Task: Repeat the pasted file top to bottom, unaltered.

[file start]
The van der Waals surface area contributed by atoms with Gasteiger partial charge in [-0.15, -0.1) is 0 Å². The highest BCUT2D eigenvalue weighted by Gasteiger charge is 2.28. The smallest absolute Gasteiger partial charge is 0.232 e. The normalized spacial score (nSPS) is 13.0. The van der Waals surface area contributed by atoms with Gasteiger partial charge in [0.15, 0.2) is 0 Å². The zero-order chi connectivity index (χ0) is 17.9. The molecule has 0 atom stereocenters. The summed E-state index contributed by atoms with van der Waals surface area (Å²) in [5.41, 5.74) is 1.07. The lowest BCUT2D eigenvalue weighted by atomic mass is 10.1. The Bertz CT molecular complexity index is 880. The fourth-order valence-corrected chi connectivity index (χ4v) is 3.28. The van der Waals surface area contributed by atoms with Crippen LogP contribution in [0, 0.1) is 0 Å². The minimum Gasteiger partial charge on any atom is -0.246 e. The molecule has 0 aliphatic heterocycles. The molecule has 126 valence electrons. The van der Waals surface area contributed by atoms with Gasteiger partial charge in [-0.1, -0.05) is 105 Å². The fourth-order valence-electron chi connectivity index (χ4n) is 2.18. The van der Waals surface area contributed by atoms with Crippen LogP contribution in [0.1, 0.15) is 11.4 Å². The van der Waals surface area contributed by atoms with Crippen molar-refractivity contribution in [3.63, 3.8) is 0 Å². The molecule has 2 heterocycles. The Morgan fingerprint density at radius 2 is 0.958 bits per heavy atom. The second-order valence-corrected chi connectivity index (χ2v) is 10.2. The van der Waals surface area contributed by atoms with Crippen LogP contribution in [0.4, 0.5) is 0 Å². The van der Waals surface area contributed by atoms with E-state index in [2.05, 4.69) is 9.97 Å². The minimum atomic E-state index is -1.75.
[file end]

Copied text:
The van der Waals surface area contributed by atoms with Gasteiger partial charge in [-0.15, -0.1) is 0 Å². The highest BCUT2D eigenvalue weighted by Gasteiger charge is 2.28. The smallest absolute Gasteiger partial charge is 0.232 e. The normalized spacial score (nSPS) is 13.0. The van der Waals surface area contributed by atoms with Gasteiger partial charge in [0.15, 0.2) is 0 Å². The zero-order chi connectivity index (χ0) is 17.9. The molecule has 0 atom stereocenters. The summed E-state index contributed by atoms with van der Waals surface area (Å²) in [5.41, 5.74) is 1.07. The lowest BCUT2D eigenvalue weighted by atomic mass is 10.1. The Bertz CT molecular complexity index is 880. The fourth-order valence-corrected chi connectivity index (χ4v) is 3.28. The van der Waals surface area contributed by atoms with Crippen LogP contribution in [0, 0.1) is 0 Å². The minimum Gasteiger partial charge on any atom is -0.246 e. The molecule has 0 aliphatic heterocycles. The molecule has 126 valence electrons. The van der Waals surface area contributed by atoms with Gasteiger partial charge in [-0.1, -0.05) is 105 Å². The fourth-order valence-electron chi connectivity index (χ4n) is 2.18. The van der Waals surface area contributed by atoms with Crippen LogP contribution in [0.1, 0.15) is 11.4 Å². The van der Waals surface area contributed by atoms with Crippen molar-refractivity contribution in [3.63, 3.8) is 0 Å². The molecule has 2 heterocycles. The Morgan fingerprint density at radius 2 is 0.958 bits per heavy atom. The second-order valence-corrected chi connectivity index (χ2v) is 10.2. The van der Waals surface area contributed by atoms with Crippen LogP contribution in [0.4, 0.5) is 0 Å². The van der Waals surface area contributed by atoms with E-state index in [2.05, 4.69) is 9.97 Å². The minimum atomic E-state index is -1.75.